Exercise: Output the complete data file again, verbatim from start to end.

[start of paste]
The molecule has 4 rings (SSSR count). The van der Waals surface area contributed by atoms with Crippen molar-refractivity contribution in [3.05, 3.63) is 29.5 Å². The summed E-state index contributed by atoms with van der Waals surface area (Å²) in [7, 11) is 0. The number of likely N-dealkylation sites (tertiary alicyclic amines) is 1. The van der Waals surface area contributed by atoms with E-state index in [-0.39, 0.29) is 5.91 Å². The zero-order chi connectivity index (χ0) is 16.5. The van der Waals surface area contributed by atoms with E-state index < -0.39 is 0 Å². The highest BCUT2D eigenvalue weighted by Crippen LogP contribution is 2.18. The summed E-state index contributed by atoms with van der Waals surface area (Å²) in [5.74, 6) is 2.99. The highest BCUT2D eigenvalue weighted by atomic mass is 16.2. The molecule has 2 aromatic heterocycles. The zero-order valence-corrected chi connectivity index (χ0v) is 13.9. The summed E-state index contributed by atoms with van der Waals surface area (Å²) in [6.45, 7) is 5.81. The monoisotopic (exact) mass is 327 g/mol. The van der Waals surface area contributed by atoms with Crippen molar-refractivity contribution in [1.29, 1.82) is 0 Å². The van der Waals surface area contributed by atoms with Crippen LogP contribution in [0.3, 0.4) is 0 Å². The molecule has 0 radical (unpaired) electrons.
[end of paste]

The molecule has 4 rings (SSSR count). The van der Waals surface area contributed by atoms with Crippen molar-refractivity contribution in [3.05, 3.63) is 29.5 Å². The summed E-state index contributed by atoms with van der Waals surface area (Å²) in [7, 11) is 0. The number of likely N-dealkylation sites (tertiary alicyclic amines) is 1. The van der Waals surface area contributed by atoms with E-state index in [-0.39, 0.29) is 5.91 Å². The zero-order chi connectivity index (χ0) is 16.5. The van der Waals surface area contributed by atoms with E-state index < -0.39 is 0 Å². The highest BCUT2D eigenvalue weighted by Crippen LogP contribution is 2.18. The summed E-state index contributed by atoms with van der Waals surface area (Å²) in [5.74, 6) is 2.99. The highest BCUT2D eigenvalue weighted by atomic mass is 16.2. The molecule has 2 aromatic heterocycles. The zero-order valence-corrected chi connectivity index (χ0v) is 13.9. The summed E-state index contributed by atoms with van der Waals surface area (Å²) in [6.45, 7) is 5.81. The monoisotopic (exact) mass is 327 g/mol. The van der Waals surface area contributed by atoms with Crippen molar-refractivity contribution in [1.29, 1.82) is 0 Å². The van der Waals surface area contributed by atoms with Crippen LogP contribution in [0.3, 0.4) is 0 Å². The molecule has 0 radical (unpaired) electrons.